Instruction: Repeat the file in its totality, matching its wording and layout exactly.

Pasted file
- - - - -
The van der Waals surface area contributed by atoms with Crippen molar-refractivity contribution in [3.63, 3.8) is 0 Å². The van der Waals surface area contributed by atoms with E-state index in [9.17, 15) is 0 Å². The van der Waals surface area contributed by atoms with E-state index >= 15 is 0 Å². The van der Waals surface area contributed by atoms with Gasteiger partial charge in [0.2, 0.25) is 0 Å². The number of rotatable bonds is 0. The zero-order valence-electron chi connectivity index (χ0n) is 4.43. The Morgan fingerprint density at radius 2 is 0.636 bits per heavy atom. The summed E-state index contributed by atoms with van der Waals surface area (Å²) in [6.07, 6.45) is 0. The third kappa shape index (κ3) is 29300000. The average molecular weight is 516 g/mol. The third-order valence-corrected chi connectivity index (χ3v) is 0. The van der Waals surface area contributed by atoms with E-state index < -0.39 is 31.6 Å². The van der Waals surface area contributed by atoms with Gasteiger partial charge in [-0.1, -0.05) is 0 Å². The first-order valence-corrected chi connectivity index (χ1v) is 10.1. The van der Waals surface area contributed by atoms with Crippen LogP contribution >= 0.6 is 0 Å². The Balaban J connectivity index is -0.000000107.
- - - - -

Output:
The van der Waals surface area contributed by atoms with Crippen molar-refractivity contribution in [3.63, 3.8) is 0 Å². The van der Waals surface area contributed by atoms with E-state index in [9.17, 15) is 0 Å². The van der Waals surface area contributed by atoms with E-state index >= 15 is 0 Å². The van der Waals surface area contributed by atoms with Gasteiger partial charge in [0.2, 0.25) is 0 Å². The number of rotatable bonds is 0. The zero-order valence-electron chi connectivity index (χ0n) is 4.43. The Morgan fingerprint density at radius 2 is 0.636 bits per heavy atom. The summed E-state index contributed by atoms with van der Waals surface area (Å²) in [6.07, 6.45) is 0. The third kappa shape index (κ3) is 29300000. The average molecular weight is 516 g/mol. The third-order valence-corrected chi connectivity index (χ3v) is 0. The van der Waals surface area contributed by atoms with E-state index < -0.39 is 31.6 Å². The van der Waals surface area contributed by atoms with Gasteiger partial charge in [-0.1, -0.05) is 0 Å². The first-order valence-corrected chi connectivity index (χ1v) is 10.1. The van der Waals surface area contributed by atoms with Crippen LogP contribution >= 0.6 is 0 Å². The Balaban J connectivity index is -0.000000107.